Bottom Line Up Front: Women Key to Economic Growth

Author speaking at the 10th Americas Competitiveness Forum, Mexico City, Mexico.
Author speaking at the 10th Americas Competitiveness Forum, Mexico City, Mexico.

To their detriment, the world’s economies don’t fully utilize women’s talents and skills to drive economic growth and create jobs. If women participated in the labor force at the same rate as men, global GDP could increase from $12 to $28 trillion by 2025. To translate, this is an 11-26 percent increase, which at the highest level is roughly equal to the GDP of the U.S. and China, the world’s largest two economies. Bringing it home, U.S. GDP could increase by five percent.

Last week, I spoke on a panel at the Americas Competitiveness Forum (ACF) in Mexico City. The ACF brings together government officials, private sector leaders, academics and non-governmental advocates from across the Americas to strategize about how to increase growth. The panel focused on how to effectively break down barriers – whether legal or normative – to women’s economic participation.

All the panelists agreed on the need to address these barriers. That alone is progress: the conversation is no longer about why we need policies to support women’s participation in the economy at levels commensurate with their skills, but about what works to get them there.

We addressed what government and the private sector can each do, and the exponential impact when they work together. We discussed concrete recommendations for legal reform, the need for confidence building and skill development for women and girls, the insidious nature of gender bias, and whether quotas for job categories work.

Legal reform is key. According to the World Bank’s Women, Business & the Law Report, 90 percent of countries have at least one law impeding women’s access to jobs and entrepreneurship – some limit the types of jobs women can hold, some the hours we work, some the amount of paid family leave available, and some our ability to borrow money or sign a contract.

We grappled with the negative economic impact of gender based violence (GBV). At least 35 percent of women worldwide have experienced GBV. This is a scourge, as well as a tremendous drag on economic and workplace productivity. The U.S. loses $1.8 billion in productivity annually, and 8 million days of paid work due to GBV. Ensuring that women have economic opportunity is fundamental; but, if we don’t pass and implement laws to counter GBV, we won’t make the progress we need.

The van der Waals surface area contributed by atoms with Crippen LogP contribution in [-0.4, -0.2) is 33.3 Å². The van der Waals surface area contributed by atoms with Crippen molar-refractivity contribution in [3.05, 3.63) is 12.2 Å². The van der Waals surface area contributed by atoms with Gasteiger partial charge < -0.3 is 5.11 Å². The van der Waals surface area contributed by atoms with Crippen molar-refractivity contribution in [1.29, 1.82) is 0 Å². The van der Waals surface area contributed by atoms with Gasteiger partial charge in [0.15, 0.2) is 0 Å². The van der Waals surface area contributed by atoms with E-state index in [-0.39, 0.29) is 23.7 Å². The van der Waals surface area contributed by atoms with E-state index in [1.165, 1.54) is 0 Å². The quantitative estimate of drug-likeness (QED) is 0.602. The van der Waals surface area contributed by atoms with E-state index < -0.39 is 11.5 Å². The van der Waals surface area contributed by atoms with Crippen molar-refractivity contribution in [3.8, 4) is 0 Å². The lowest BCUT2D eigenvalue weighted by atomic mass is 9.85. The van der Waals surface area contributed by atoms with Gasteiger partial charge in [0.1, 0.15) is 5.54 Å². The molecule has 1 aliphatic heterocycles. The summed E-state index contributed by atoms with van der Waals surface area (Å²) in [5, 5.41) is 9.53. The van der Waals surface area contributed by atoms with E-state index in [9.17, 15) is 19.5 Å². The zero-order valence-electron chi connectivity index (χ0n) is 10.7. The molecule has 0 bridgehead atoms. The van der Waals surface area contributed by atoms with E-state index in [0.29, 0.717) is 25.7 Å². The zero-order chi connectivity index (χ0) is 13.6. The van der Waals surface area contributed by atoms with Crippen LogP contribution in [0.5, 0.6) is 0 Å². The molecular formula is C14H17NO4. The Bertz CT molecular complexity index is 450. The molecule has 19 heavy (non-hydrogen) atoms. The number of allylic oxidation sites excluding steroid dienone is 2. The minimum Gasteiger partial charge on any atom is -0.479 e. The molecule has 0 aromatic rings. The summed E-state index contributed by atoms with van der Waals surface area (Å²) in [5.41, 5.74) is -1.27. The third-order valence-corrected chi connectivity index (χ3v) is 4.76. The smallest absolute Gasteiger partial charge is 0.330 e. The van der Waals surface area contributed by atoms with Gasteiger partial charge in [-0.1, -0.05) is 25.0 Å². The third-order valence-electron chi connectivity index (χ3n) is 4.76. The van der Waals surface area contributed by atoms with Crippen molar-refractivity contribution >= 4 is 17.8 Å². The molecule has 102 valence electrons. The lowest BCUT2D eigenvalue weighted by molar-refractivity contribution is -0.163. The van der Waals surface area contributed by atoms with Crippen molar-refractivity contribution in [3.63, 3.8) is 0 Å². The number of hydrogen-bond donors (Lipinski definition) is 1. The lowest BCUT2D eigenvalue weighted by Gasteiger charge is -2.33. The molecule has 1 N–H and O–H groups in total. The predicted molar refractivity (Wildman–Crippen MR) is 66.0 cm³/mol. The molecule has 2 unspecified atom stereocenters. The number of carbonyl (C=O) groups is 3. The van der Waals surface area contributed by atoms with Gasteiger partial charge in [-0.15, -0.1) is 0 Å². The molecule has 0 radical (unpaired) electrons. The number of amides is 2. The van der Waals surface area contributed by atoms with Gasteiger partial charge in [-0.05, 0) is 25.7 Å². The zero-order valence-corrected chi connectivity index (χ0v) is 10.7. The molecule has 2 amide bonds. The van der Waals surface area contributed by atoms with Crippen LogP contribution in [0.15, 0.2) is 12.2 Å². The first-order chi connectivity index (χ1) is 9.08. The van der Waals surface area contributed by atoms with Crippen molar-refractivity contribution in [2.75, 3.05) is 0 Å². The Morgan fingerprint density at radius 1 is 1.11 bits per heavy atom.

Here are some takeaways:

1) Working together, government and business can accelerate women’s economic participation. For example, government can remove legal barriers to women’s access to financial services, like requiring a husband’s signature for a business loan. Banks can support creative ways for women to bank, including mobile technology and mobile bankers, where women at marketplaces can bank on the spot. Taken together, these reforms make it easier for women to start businesses and safely save their proceeds.

2) Leading by example is important. Governments and businesses can procure goods and services from women-owned enterprises. Both can commit to considering women for promotion to senior management in equal numbers, providing child care at the workplace, and examining and addressing pay gaps. For example, in 2015, Salesforce reviewed its salary structure, and if unexplained differences in pay popped up by gender, made salary adjustments. These steps are not just good practice, but effective tools to recruit talented workers – both men and women.

3) Harnessing interest in women’s economic empowerment can start a conversation about other issues that hold women and girls back. Every country and community wants more jobs and more prosperity. We can use this imperative to raise other issues like the need to address GBV, and the need for girls to complete their educations and learn much needed job skills.

4) Investing in girls and young women is transformative. This is true whether we ensure that girls have equal access to education, or are exposed to the broad range of economic opportunities. Every additional year of a girl’s education increases her wage potential by 12 percent. While in Mexico City, I was heartened by an event taking place alongside ACF. There were literally thousands of young women and men thronging the convention hall, jostling each other for the best seats, and lining up to hear speakers from Mexico and beyond. The topic wasn’t sports, music, or the latest video game – it was entrepreneurship. We need to capture this enthusiasm from young women especially and keep it going.

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